Yes, many customers do this, and in fact we recommend it for best performance. The acoustic positioning (local with respect to the antenna or receivers) which is the heart of the UGPS G2 system typically performs very well, but the accuracy of the global positioning is dependent upon the quality of the GPS position and heading obtained by the UGPS topside unit. The UGPS topside has a built-in GPS antenna and IMU, but better performance can be obtained with higher quality equipment.
To input the data from an external GPS/compass device into the UGPS topside, we typically recommend use of the following script.
One would typically plug one's device into a computer over serial, and then run the above script on your computer with something like the following input arguments for the case of external GPS, if the serial port is /dev/ttyUSB1 and the baud rate is 4800.
./nmea_ugps_linux_amd64 -i /dev/ttyUSB1@4800
If the IP address of the UGPS topside unit is something other than 192.168.2.94, one would need to add it as an argument using the -u parameter, as follows for example.
./nmea_ugps_linux_amd64 -i /dev/ttyUSB1@4800 -u 192.168.7.1
The script can also handle input over UDP as opposed to serial. In that case, one would use
./nmea_ugps_linux_amd64 -i 0.0.0.0:7777
where 7777 can be replaced by any available port. Assuming that the GPS device is connected to your computer via IP address 192.168.100.1 (say), one would configure the GPS device to send its data to 192.168.100.1:7777.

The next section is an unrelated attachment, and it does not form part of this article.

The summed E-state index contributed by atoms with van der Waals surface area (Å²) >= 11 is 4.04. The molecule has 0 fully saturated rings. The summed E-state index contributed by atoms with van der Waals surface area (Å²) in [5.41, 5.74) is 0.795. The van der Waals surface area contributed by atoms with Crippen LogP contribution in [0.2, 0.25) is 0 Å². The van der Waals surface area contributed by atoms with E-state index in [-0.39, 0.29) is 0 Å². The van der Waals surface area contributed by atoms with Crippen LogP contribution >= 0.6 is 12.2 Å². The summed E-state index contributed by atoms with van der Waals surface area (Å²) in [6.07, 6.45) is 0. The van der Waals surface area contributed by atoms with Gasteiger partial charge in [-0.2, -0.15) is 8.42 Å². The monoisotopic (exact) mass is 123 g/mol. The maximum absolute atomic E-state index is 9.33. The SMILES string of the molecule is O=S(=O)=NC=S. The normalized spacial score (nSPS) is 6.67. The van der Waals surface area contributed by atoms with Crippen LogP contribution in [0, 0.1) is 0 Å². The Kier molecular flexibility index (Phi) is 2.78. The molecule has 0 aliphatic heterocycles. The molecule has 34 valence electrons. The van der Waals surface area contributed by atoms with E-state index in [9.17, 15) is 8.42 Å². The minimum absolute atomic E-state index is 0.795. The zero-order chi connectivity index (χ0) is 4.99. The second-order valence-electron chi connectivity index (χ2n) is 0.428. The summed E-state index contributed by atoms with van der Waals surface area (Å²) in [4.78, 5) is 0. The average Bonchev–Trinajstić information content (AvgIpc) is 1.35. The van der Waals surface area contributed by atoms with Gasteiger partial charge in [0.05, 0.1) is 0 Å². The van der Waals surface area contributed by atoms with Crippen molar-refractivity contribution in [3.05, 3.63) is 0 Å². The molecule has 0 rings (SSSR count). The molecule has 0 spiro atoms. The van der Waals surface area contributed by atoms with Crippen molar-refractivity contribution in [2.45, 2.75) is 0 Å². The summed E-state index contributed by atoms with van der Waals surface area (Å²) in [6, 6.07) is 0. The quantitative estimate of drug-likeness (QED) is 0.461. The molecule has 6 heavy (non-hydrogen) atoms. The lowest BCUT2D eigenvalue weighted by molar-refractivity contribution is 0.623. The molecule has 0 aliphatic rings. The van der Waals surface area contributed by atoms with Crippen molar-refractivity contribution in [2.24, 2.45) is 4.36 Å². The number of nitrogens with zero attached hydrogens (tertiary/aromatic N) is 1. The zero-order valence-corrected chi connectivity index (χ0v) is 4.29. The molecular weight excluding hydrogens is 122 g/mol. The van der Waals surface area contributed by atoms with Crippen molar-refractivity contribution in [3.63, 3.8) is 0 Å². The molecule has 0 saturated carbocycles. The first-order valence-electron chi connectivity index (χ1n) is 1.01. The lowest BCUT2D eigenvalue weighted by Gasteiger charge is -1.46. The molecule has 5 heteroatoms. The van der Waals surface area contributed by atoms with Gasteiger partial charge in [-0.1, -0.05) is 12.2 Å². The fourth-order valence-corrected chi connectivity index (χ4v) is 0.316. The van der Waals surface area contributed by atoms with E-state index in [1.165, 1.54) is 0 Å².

As an alternative, the script 'nmeainput.py' at the following link can also be used. Its input arguments are very similar.
As another possibility, one can call the UGPS API directly, making a PUT call to http://192.168.2.94/api/v1/external/master (replacing by 192.168.2.94 by the correct IP address of the UGPS topside unit as needed) with JSON body of the following form. It is necessary to also have available heading information.
This API endpoint is documented at the following link.
If the topside unit is on a moving boat, accuracy will also be dependent on heading information. We recommend if possible to use a GPS device which can output both GPS data (NMEA sentences) and heading data (HDT sentences, for example). The scripts detailed above can handle compass input as well, in fact without any changes if HDT sentences are used. If another type of sentence is used rather than HDT, one can specify this using the -h flag, as follows for example.
./nmea_ugps_linux_amd64 -i /dev/ttyUSB1@4800 -h HDM
We have successfully tested the following device.
It is possible to use two separate devices, one for GPS and one for heading data, but then it will be necessary for you to write a little code yourself which takes in the two inputs, and makes an API call to the UGPS topside at the endpoint described above.